The D-FW mining community's most dedicated minds gathered on June 6 in a warehouse attached to an office space owned by Lang's company. It was the inaugural Dallas Cryptomining Meetup , hosted by Edgar and targeting other cryptocurrency miners in D-FW. The group has more than 60 members online.
A half-dozen showed up, sitting on folding chairs in a steamy room — Lang said jokingly that he wanted to recreate the environment of the Edgars' garage — as Edgar described the mining process and the intricacies of running a mining pool.
In attendance was a cross section of the crypto ecosystem, including a developer creating his own digital currency called CryptoRescue.
"It's an interesting concept to me. Anonymity is a big plus, and I like to take risks," said Grant Pellett, a 19-year-old from Plano who helped develop CryptoRescue's Web presence.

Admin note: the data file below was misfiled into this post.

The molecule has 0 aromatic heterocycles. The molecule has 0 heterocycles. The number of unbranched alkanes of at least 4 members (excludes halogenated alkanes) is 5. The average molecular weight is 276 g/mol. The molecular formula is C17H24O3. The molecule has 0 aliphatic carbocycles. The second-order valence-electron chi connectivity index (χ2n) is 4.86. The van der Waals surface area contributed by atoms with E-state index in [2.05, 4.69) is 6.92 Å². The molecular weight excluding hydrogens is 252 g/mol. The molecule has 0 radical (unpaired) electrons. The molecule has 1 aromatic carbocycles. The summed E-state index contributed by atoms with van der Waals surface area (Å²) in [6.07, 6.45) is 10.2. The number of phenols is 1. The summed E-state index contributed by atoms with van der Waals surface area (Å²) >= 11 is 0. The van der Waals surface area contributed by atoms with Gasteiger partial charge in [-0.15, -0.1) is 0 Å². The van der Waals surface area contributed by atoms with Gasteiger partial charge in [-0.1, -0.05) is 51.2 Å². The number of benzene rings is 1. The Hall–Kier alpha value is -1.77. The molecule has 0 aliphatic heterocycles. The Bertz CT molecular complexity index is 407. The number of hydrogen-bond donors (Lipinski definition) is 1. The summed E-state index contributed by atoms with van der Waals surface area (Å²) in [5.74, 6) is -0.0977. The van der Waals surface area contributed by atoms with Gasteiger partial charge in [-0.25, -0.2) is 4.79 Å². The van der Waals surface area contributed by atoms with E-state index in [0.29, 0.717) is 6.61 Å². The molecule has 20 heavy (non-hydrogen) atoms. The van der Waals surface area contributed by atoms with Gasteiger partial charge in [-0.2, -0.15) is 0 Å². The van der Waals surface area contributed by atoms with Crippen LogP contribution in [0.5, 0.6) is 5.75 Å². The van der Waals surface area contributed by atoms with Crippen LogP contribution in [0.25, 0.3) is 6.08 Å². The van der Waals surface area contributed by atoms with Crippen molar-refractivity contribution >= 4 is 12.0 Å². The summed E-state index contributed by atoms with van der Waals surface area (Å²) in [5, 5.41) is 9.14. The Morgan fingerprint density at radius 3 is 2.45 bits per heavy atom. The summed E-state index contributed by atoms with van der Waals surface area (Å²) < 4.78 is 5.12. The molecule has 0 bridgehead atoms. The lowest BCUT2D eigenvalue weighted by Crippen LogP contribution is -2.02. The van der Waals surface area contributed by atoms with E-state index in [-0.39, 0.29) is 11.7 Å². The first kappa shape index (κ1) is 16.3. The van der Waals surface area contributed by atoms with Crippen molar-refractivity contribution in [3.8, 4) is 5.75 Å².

Part of the reason that it's hard to gauge the size of Dallas' cryptomining community is that it is, by nature, mostly anonymous and decentralized. Pellett doesn't know where the other CryptoRescue developers live, and he met them on Discord, an online chat service popular in the blockchain community.
He said blockchain tech is on the way to greater public acceptance but that established businesses gets nervous when things go wrong — like when the value of a coin drops, for example.
Until it reaches the point where miners make millions and consumers can buy a pack of gum and a ham-and-cheese sandwich with CryptoRescue, the community will live in places like the Edgar garage or on Meetup. But reaching that point may not take long.
"I think I got a lot of information across," Brandon Edgar said. "But it's just the tip of the iceberg."